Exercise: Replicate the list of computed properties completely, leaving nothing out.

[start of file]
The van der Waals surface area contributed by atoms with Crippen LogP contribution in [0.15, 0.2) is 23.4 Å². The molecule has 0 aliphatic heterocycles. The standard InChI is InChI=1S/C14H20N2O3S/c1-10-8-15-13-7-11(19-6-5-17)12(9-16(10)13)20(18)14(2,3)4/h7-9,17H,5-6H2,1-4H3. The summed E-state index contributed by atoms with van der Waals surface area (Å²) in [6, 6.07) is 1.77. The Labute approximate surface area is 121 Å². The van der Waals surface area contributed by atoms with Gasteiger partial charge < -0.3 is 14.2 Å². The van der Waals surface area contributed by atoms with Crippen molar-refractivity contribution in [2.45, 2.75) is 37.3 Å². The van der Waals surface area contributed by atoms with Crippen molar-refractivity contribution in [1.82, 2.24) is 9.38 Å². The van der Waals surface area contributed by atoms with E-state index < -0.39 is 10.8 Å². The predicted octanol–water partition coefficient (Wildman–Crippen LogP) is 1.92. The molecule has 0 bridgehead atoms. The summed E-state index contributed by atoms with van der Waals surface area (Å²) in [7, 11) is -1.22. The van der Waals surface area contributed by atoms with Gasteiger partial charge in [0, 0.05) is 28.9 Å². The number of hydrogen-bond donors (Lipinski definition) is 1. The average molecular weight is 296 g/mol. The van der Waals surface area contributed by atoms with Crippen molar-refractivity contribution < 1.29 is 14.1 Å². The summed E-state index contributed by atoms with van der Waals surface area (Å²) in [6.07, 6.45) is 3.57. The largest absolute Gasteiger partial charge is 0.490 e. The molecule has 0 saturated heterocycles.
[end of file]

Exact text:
The van der Waals surface area contributed by atoms with Crippen LogP contribution in [0.15, 0.2) is 23.4 Å². The molecule has 0 aliphatic heterocycles. The standard InChI is InChI=1S/C14H20N2O3S/c1-10-8-15-13-7-11(19-6-5-17)12(9-16(10)13)20(18)14(2,3)4/h7-9,17H,5-6H2,1-4H3. The summed E-state index contributed by atoms with van der Waals surface area (Å²) in [6, 6.07) is 1.77. The Labute approximate surface area is 121 Å². The van der Waals surface area contributed by atoms with Gasteiger partial charge < -0.3 is 14.2 Å². The van der Waals surface area contributed by atoms with Crippen molar-refractivity contribution in [2.45, 2.75) is 37.3 Å². The van der Waals surface area contributed by atoms with Crippen molar-refractivity contribution in [1.82, 2.24) is 9.38 Å². The van der Waals surface area contributed by atoms with E-state index < -0.39 is 10.8 Å². The predicted octanol–water partition coefficient (Wildman–Crippen LogP) is 1.92. The molecule has 0 bridgehead atoms. The summed E-state index contributed by atoms with van der Waals surface area (Å²) in [7, 11) is -1.22. The van der Waals surface area contributed by atoms with Gasteiger partial charge in [0, 0.05) is 28.9 Å². The number of hydrogen-bond donors (Lipinski definition) is 1. The average molecular weight is 296 g/mol. The van der Waals surface area contributed by atoms with Crippen molar-refractivity contribution < 1.29 is 14.1 Å². The summed E-state index contributed by atoms with van der Waals surface area (Å²) in [6.07, 6.45) is 3.57. The largest absolute Gasteiger partial charge is 0.490 e. The molecule has 0 saturated heterocycles.